God wanted to destroy me, but Jesus had died for me. I found myself wishing God could be more like Jesus.

The Bible was never intended to end the conversation, but to encourage it.

Buy the book. CLICK HERE.

I no longer want anything to do with a god who punishes homosexuals by giving them a terrible disease. I want nothing to do with a god who murders children in order to maintain racial purity. This isn’t the God of Jesus.

Putting the words good and Samaritan together was as galling to the Jews of that day as putting the words homosexual and Christian together is to many today.

Just as fermenting wine causes old leather to rend and tear, my expanding view of God strained the credibility of my childhood theology.

In any culture obsessed with balanced scales, grace will seem blasphemous.

Buy the book. CLICK HERE.

Holiness is God’s ability to confront evil without being defiled. This is what it means to say God is holy — God’s love is incorruptible.

Perfection is not demonstrated by moral purity, but by extravagant love.

In the crucifixion we said no to God, but in the resurrection God rejected our rejection. This is the triumph of grace.

My fear is that if hell exists it will be populated with Christians offended by grace.

Religion that is primarily motivated by heavenly reward is flawed. It is no more admirable than a man who tells a woman he loves her simply to get her into bed.

Buy the book. CLICK HERE.

 

Buffalo Richie June 2, 2011

SOMETHING’S  HAPPENING  HERE!


When I heard the remaining members of Buffalo Springfield were at it again,
I had to break out Richie Furay’s “I’ve Got A Reason.”

Sonically,  this album still holds it’s own as one of the
best of all times.  Not to minimize Richie’s talents, but
my musical idol Michael Omartian’s influence is more
than noticeable.
These are great songs, masterfully produced, and just
plain fun to listen to, and sing along with.


Back in 1976, when this came out, I was part of a youth group that ran
what we thought passed for a bookstore.  We never sold much, but it
was a place to hang out and listen to music.  We had some some good times.
Wow. It’s like that was lifetime ago.

Anyway, “Jesus music” was starting to see some higher quality recordings at this time.
Certainly Norman’s “Upon This Rock,” and Petra’s debut record had good writing, talented musicians, and some great songs, but
the production money just wasn’t there.
Part of the backing for “…Reason”came via a partnership with Asylum records, to whom Richie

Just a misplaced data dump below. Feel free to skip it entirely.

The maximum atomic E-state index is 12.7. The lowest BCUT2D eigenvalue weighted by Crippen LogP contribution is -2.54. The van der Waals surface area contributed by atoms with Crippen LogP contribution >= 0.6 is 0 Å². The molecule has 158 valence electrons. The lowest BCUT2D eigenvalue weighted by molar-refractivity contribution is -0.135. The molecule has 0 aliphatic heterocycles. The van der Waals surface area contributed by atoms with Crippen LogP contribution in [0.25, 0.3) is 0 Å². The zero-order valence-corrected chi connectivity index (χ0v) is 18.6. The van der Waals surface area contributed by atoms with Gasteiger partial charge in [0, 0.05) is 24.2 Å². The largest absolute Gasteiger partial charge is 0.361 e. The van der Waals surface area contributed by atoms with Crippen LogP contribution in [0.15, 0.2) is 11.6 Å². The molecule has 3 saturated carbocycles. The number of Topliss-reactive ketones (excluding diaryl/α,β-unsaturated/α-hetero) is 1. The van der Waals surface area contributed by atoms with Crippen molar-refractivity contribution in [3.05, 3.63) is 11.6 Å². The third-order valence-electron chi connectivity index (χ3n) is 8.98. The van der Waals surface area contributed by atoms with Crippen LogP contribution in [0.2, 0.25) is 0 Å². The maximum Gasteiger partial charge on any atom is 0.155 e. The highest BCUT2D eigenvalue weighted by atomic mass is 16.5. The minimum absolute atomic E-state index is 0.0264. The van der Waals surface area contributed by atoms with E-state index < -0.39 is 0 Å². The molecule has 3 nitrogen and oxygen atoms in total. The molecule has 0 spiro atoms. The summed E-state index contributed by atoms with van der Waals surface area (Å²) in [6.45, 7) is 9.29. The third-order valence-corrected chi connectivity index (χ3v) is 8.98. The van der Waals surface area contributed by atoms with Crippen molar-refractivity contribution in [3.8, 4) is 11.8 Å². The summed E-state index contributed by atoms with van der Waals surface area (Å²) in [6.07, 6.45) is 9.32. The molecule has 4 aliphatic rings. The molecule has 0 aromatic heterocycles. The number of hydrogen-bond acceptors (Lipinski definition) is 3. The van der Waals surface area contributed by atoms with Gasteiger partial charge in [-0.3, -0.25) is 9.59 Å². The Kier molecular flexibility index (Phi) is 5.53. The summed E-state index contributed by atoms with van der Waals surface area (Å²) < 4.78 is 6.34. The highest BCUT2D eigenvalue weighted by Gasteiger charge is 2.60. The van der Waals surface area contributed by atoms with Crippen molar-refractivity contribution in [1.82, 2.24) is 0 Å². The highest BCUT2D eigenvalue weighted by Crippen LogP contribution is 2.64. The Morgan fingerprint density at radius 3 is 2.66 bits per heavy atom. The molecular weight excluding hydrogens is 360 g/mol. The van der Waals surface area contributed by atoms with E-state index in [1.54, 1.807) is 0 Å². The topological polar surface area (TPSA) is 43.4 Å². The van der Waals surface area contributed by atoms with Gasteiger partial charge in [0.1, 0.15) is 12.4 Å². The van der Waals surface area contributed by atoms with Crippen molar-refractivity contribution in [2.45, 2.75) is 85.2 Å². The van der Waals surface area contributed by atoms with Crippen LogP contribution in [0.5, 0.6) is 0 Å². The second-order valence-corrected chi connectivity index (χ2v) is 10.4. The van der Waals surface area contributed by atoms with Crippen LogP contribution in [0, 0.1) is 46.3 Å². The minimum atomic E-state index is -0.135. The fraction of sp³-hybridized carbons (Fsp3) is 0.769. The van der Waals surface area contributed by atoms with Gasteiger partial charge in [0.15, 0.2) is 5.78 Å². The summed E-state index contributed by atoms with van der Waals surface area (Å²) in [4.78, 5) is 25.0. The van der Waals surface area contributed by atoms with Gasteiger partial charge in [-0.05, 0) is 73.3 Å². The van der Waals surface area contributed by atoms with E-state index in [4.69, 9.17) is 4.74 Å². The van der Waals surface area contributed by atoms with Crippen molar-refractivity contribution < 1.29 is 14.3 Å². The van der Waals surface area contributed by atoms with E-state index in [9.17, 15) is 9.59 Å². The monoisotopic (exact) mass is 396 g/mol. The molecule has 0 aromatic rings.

promised that, although the record would reflect his Christian faith, it would not
be “preachy.”  It was a positive LP, without being religious.  This gave the album a much greater marketability.

I think the only other Furay LPs I’ve owned
were “Dance A Little Light,” with a cover of one of my childhood
faves, Jay and the American’s “This Magic Moment,” and Richie’s last before his long
musical hiatus, “Seasons Of Change.”

 


Of “Dance A Little Light,” one reviewer said,
“Though recorded by what was technically a Christian rock group, [it] is
a far cry from the heavy-handed, musically inept evangelizing often associated with the genre.”
Frankly, that’s pretty high praise.



I think the next time I was aware of anything Furay was doing is when he teamed up with
the Elefante Brothers for “When Will the World See That We Need Jesus,” which
would later be covered by Petra. [Video below.]


I like music.  I have one on the widest variety of “likes,” if you will, of the people I know.
I can never imagine being stuck in one decade or genre of music.
BUT, if I had to pick a favorite period, it would be the late 60’s through the 70’s.

My wife and I have seen a lot of the “old” acts in the past few years:
The Monkees, Denis Deyoung, Alice Cooper, An ABBA tribute band, and The Grass Roots, to name just some.
We recently saw B.J. Thomas, and we have tickets for upcoming concerts to
Hermin’s Hermits and Three Dog Night.




So Richie, Stephen and Neil;
“For What It’s Worth,” I would be greatly pleased if you
would get yourselves to Fort Wayne, Indiana.
I’d love to add Buffalo Springfield to the above list,
before the man come and take you away.


[Click on image to read the
Rolling Stone Article on Buffalo Springfield]



[Click on any of the Richie Furay album covers above for reviews and purchase options.]